By Josie Cox
Even if we’ve yet to catch it, Covid-19 is everywhere.
It dominates TV screens and Twitter feeds, hogs the limelight of family chats and work calls. Terms like contingency plan and crisis management have lost any undertone of desperation they might once have had, and social distancing may never not be a part of our everyday vocabulary.
So most of us would be forgiven for forgetting now and then what life was like before everyone was able to measure six feet from sight.
For a business leader, the rules are slightly different.
As we move through the harrowing phases of this pandemic, being able to manage an organisation pushed to the brink by a global health crisis, means also staying on top of problems that existed before and seemingly have nothing to do with Covid-19 whatsoever.
Some issues will understandably have been sidelined to be dealt with when basic existence no longer seems quite so fragile, but as we emerge from lockdowns, problems previously plaguing corporations could be more pronounced than ever before. Managing the multigenerational workforce may well be one of them.
Keeping track of generational labels isn’t easy. First there was the Silent Generation. Then came Boomers, followed by Generation X. Generation Z came after Millennials. It’s the latter two that are set to suffer most economically from this crisis, but balancing the relationship between all – soon including the newly coined Generation Alpha born after 2010 – will be critical to getting the corporate culture bit right.
In her book You Can’t Google It!: The Compelling Case for Cross-Generational Conversation at Work, Phyllis Weiss Haserot argues that communication across different demographics is the key to creating workplaces that are inclusive, regardless of age.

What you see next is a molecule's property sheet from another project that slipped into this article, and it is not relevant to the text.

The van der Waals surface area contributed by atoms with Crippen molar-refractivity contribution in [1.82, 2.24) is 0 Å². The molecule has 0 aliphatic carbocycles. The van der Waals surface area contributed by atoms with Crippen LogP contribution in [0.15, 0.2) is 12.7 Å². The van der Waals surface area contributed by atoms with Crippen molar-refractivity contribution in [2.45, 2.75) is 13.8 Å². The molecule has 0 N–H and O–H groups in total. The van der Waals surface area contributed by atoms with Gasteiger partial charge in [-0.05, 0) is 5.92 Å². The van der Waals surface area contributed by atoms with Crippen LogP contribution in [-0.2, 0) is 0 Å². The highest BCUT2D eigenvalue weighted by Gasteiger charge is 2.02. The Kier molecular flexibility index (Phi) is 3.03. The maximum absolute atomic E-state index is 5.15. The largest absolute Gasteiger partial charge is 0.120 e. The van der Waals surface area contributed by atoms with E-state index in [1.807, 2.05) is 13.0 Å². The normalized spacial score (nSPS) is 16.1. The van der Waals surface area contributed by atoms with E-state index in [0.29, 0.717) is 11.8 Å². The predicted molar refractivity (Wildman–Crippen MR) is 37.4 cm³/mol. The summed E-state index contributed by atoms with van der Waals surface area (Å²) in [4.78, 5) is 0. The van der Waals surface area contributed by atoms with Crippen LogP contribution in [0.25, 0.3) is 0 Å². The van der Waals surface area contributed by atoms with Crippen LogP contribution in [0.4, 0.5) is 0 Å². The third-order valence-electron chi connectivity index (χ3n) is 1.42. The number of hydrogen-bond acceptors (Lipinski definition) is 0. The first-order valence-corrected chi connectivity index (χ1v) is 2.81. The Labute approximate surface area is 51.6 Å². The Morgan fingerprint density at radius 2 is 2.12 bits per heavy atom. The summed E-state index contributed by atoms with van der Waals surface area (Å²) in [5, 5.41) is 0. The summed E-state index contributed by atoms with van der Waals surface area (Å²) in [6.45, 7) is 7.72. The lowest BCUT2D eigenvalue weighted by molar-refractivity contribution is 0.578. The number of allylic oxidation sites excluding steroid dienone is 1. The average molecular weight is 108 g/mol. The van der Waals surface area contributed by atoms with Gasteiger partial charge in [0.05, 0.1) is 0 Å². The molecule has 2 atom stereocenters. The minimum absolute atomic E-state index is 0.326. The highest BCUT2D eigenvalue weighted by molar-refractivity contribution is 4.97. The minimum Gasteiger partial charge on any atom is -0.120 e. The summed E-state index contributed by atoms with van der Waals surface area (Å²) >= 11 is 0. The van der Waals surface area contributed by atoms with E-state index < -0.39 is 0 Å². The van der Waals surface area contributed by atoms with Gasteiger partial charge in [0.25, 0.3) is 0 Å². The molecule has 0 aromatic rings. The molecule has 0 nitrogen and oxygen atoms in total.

She says that to facilitate such conversation, it’s important for managers to understand the fears faced by each generation, as these can impinge on productivity and kill motivation.
For Boomers and Generation X, concerns often centre around the prospect of being displaced by younger managers and new ways of working – including but not limited to technology.
Remote working as a result of Covid-19 may have forced those naturally nervous about adopting new technologies to take the plunge – even embrace them – but in other cases it might have broadened a real or perceived rift between those identifying as digital natives and those not.
As the world of work around us changes, older generations can become fearful of a loss of professional identity and the prospect of not being able to keep track of digital developments. Arguably Covid-19 is proving to be the greatest catalyst for rapid change in the workplace we’ve ever seen. Keeping up won’t necessarily be easy for anyone.
As for Millennials and Generation Z, they face their own challenges. Individuals belonging to the former group entered the workforce during the global financial crisis of 2008: the worst downturn since the Great Depression. Stagnant wage growth and student debt meant that many have never experienced the luxury of financial security.
Theoretically, they’re now approaching their peak earnings years just as yet another massive economic crisis – quite possibly far bigger than the last – gains traction. According to a recent article in The Atlantic, it’s almost guaranteed that Millennials will be the first generation in modern American history to end up poorer than their parents.
And then there’s Generation Z, a cohort which the Economist in a 2019 headline described as “stressed, depressed and exam-obsessed”. To a greater or lesser extent these young people share Millennials’ fears and concerns but generally they’re thought to be much more anxious: the American Psychological Association’s annual Stress in America report concluded in 2019 that Generation Z adults indicated the highest average stress level of any demographic.
To create a resilient, agile organisation that’s able to navigate momentous macroeconomic challenges and global health pandemics, but also the far more mundane headwinds of corporate life, it’s critical to have a workforce that’s not just diverse in terms of gender, race and socioeconomic background, but also in terms of age.
A 2014 research paper published by the Management Development Institute of Singapore showed that age diversity absolutely can have a marked impact on organisational productivity.
Originally posted on Forbes